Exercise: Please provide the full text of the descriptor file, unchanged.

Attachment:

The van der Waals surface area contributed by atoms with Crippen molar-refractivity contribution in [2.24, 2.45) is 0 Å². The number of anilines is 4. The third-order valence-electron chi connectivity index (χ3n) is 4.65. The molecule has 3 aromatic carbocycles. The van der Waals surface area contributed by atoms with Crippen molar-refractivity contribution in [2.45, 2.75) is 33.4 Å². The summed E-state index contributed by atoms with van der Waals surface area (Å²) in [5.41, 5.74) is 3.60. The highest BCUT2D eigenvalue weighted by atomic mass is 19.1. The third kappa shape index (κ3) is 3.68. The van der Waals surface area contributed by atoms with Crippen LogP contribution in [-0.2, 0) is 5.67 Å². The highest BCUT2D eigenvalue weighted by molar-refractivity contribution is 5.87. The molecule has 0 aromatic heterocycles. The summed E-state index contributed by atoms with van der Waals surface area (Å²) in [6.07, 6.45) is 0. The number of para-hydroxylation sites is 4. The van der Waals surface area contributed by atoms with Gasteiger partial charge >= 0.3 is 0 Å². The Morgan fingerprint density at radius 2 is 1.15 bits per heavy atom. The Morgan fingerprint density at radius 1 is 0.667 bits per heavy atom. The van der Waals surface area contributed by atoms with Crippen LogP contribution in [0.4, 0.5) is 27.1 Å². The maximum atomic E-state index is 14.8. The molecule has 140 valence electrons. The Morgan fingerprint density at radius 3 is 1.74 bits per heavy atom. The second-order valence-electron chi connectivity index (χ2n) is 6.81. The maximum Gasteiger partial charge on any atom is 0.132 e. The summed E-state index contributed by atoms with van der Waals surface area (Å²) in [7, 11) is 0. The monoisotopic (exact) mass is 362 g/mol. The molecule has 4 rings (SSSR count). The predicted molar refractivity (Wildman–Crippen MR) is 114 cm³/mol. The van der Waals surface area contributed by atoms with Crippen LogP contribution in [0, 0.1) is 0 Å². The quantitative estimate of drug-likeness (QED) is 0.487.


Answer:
The van der Waals surface area contributed by atoms with Crippen molar-refractivity contribution in [2.24, 2.45) is 0 Å². The number of anilines is 4. The third-order valence-electron chi connectivity index (χ3n) is 4.65. The molecule has 3 aromatic carbocycles. The van der Waals surface area contributed by atoms with Crippen molar-refractivity contribution in [2.45, 2.75) is 33.4 Å². The summed E-state index contributed by atoms with van der Waals surface area (Å²) in [5.41, 5.74) is 3.60. The highest BCUT2D eigenvalue weighted by atomic mass is 19.1. The third kappa shape index (κ3) is 3.68. The van der Waals surface area contributed by atoms with Crippen LogP contribution in [-0.2, 0) is 5.67 Å². The highest BCUT2D eigenvalue weighted by molar-refractivity contribution is 5.87. The molecule has 0 aromatic heterocycles. The summed E-state index contributed by atoms with van der Waals surface area (Å²) in [6.07, 6.45) is 0. The number of para-hydroxylation sites is 4. The van der Waals surface area contributed by atoms with Gasteiger partial charge >= 0.3 is 0 Å². The Morgan fingerprint density at radius 2 is 1.15 bits per heavy atom. The Morgan fingerprint density at radius 1 is 0.667 bits per heavy atom. The van der Waals surface area contributed by atoms with Crippen LogP contribution in [0.4, 0.5) is 27.1 Å². The maximum atomic E-state index is 14.8. The molecule has 140 valence electrons. The Morgan fingerprint density at radius 3 is 1.74 bits per heavy atom. The second-order valence-electron chi connectivity index (χ2n) is 6.81. The maximum Gasteiger partial charge on any atom is 0.132 e. The summed E-state index contributed by atoms with van der Waals surface area (Å²) in [7, 11) is 0. The monoisotopic (exact) mass is 362 g/mol. The molecule has 4 rings (SSSR count). The predicted molar refractivity (Wildman–Crippen MR) is 114 cm³/mol. The van der Waals surface area contributed by atoms with Crippen LogP contribution in [0, 0.1) is 0 Å². The quantitative estimate of drug-likeness (QED) is 0.487.